The role of data in storytelling
You can do more than visualize data. You can use it to tell part – or all – of your story. Think about the data that your users can provide you with, as well as the data you can share with them. Think about whether, when, and how best to interrupt the flow of the rest of the story with data, adding another layer of meaning.
As part of this project, the NFB Digital Studio gathered user data that speaks to how we “collectively” feel about certain traits of digital culture by asking them to ‘absolve’ or ‘condemn’ certain digital behaviours. By analyzing the user data from that project, the NFB hopes to deepen the story. For example, by looking at the data geographically, or around time of day, certain truths about the content are revealed. For instance, perhaps it looks as though proportionally more people ‘absolve’ watching porn after midnight. And the data in this story can point out things about us as a group – things that we may not have been aware of. For instance roughly 50% of users “condemn” using email to avoid direct confrontation. But of those 50% who condemn this action, 17% actually admit they do it anyway. So we see in the data a deeper story about the gap between our morals and our online actions. This makes an important comment about the dissociative nature of life online.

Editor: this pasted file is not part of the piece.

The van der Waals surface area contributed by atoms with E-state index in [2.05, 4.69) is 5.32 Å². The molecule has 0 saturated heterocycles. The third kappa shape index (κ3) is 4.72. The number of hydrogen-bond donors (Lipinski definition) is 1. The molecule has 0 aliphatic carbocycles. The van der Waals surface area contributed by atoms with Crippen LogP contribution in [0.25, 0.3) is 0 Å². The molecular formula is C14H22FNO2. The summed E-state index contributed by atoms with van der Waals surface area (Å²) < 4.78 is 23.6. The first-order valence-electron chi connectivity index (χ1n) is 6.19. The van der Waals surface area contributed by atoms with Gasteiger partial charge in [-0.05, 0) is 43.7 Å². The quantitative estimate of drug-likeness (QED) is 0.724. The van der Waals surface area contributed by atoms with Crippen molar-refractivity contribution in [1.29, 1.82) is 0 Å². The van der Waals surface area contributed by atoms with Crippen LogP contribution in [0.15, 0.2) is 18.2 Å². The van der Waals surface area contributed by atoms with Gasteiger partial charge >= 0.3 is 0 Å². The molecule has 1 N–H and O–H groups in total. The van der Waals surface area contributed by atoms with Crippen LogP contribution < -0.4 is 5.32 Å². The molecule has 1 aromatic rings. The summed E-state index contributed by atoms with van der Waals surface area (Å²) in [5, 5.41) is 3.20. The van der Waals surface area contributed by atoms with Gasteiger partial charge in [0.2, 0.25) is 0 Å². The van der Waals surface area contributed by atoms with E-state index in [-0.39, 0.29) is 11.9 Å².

User generated content (insomniac’s drawings, writing, or videos recorded in the wee hours of the morning) form the basis for the story. Users provide ‘data’ for further storytelling.
Other (non-NFB) projects that embrace data as story :
Jonathan Harris’ ‘We Feel Fine’:
In Climbing Income Ladder, Location matters:
Further reading on the art of telling a story with data: